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Thanthoni Naicker Vs. Kuppammal and ors. - Court Judgment

LegalCrystal Citation
SubjectFamily;Property
CourtChennai High Court
Decided On
Case NumberSecond Appeal No. 1652 of 1969
Judge
Reported inAIR1973Mad274; (1973)1MLJ25
ActsHindu Succession Act, 1956 - Sections 11
AppellantThanthoni Naicker
RespondentKuppammal and ors.
Cases ReferredRangasami Gounder v. Rakkayyee Ammal
Excerpt:
- - i am of the opinion that the implication of the decision of the supreme court as well as my decision is that all the persons coming within the particular entry, take the property equally as between themselves and not that the appellant herein belonging to the group or unit of a 'brother' shares the property equally along with the respondents belonging to a single group or unit of 'sister' of the deceased......be divided between the heirs specified in any one entry in class ii of the schedule so that they share equally.'class ii of the schedule contains several entries, such as-'i. father ii. (1) son's daughter's son (2) son's daughter's daughter, (3) brother, (4) sister, iii. (1) daughter's son's son (2) daughter's son's daughter, (3) daughter's daughter's son, (4) daughter's daughter, iv. (1) brother's son (2) sister's son, (3) brother's daughter, (4) sister's daughter. v. father's father; father's mother vi. father's widow; brother's widow vii. father's brother; father's sister viii. mother's father; mother's mother ix. mother's brother; mother's sister.' the controversy is what exactly is the scope of the expression 'entry' that occurs in section 11, whether it denotes only the.....
Judgment:

1. The defendant in O. S. No. 39 of 1965, on the file of the court of the District Munsif, Ranipet, who succeeded in part before the trial Court but lost before the first appellate Court, is the appellant herein. The matter in second appeal lies within a very narrow compass. The suit properties admittedly belonged to one Thiruvengada Naicker, brother of the appellant and the respondents herein. The respondents, who are five in number, instituted the suit for partition and separate possession of their five-sixths share in the suit properties. The contention of the appellant was that the respondents were not entitled to five-sixth share and that if at all they were entitled to only one half of the suit properties jointly, the other half belonging to the appellant. The learned District Judge who tried the suit accepted this case of the appellant, while the learned Subordinate Judge, Vellore, on appeal, rejected this case and directed that the respondents and the appellant will divide the properties equally, the respondents, five in number, together taking five-sixths shares and the appellant taking one-sixth share. For coming to this conclusion, he followed the decision in Arunachalathammal v. Ramachandra Pillai, : AIR1963Mad255 . It is the correctness of this conclusion of the learned Subordinate Judge that is challenged before me in second appeal.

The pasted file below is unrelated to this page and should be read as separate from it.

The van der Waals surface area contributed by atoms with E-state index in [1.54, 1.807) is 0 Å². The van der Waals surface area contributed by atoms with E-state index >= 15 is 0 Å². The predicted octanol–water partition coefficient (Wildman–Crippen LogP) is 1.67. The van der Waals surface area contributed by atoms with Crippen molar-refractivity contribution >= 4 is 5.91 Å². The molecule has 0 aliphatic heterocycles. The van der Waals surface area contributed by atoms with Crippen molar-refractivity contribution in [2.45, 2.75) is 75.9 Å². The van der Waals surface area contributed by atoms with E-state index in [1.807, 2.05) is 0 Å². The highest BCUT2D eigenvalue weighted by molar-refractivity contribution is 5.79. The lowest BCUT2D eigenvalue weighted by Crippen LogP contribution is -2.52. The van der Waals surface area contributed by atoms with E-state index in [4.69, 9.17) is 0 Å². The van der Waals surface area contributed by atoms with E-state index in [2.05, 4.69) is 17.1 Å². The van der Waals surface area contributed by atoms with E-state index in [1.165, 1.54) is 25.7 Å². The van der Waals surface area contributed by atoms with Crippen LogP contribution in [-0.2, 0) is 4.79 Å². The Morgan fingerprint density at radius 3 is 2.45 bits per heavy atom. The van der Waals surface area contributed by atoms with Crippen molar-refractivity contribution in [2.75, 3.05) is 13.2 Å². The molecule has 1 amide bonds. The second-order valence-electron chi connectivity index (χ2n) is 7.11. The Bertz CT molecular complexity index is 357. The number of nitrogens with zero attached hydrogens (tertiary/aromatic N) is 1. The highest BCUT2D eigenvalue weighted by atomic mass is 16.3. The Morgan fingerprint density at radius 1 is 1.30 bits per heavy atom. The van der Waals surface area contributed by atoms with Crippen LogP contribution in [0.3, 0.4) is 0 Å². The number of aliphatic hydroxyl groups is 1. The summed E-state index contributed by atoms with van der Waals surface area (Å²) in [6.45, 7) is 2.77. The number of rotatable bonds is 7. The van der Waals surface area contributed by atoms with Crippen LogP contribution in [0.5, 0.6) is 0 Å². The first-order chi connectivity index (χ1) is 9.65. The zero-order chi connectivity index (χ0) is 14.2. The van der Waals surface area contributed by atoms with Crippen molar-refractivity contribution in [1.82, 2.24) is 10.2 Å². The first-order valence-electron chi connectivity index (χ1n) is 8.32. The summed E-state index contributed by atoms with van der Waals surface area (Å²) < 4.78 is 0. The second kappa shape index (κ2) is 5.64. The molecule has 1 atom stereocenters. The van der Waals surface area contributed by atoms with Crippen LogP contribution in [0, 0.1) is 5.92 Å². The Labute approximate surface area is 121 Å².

2. The matter has to be decided having regard to the language of Section 11 of the Hindu Succession Act, 1956, read with the schedule. Section 11 states :--

'The property of an intestate shall be divided between the heirs specified in any one entry in class II of the schedule so that they share equally.'

Class II of the schedule contains several entries, such as-

'I. Father

II. (1) Son's daughter's son

(2) Son's daughter's daughter,

(3) Brother,

(4) Sister,

III. (1) Daughter's son's son

(2) Daughter's son's daughter,

(3) Daughter's daughter's son,

(4) Daughter's daughter,

IV. (1) Brother's son

(2) Sister's son,

(3) Brother's daughter,

(4) Sister's daughter.

V. Father's father; father's mother

VI. Father's widow; brother's widow

VII. Father's brother; father's sister

VIII. Mother's father; mother's mother

IX. Mother's brother; mother's sister.'

The controversy is what exactly is the scope of the expression 'entry' that occurs in Section 11, whether it denotes only the group of persons represented by the Roman numerals or the persons referred to by Arabic numerals. This question was considered by the Supreme Court in Satyacharan v. Urmilla, : [1970]2SCR294 , and the Supreme Court held that the expression 'entry' occurring in Section 11 denotes all the persons covered by the Roman numerals. I have followed that decision in my judgment in Rangasami Gounder v. Rakkayyee Ammal, (1971) 84 MLW 724. Mr. Ramamurthi, the learned counsel for the appellant points out that in those two cases the exclusion of the one by the other was considered; and the question whether the persons belonging to two groups take the property equally as two separate groups or all of them take the property equally as individuals, has not been considered. I am of the opinion that the implication of the decision of the Supreme court as well as my decision is that all the persons coming within the particular entry, take the property equally as between themselves and not that the appellant herein belonging to the group or unit of a 'brother' shares the property equally along with the respondents belonging to a single group or unit of 'sister' of the deceased. This conclusion flows from the language of Section 11 itself which states that the property shall be divided between the heirs specified in the entry to that they share equally. The expression 'they share equally' will refer to the individual heirs and not to any particular group of heirs constitution as one unit. If so, the conclusion is irresistible that the learned Subordinate Judge was right in holding that the five respondents, together, will be entitled to five-sixths share and the appellant, to only one-sixth share.

3. The second appeal, therefore, fails and is dismissed. There will be no order as to costs. No leave.

4. Appeal dismissed.


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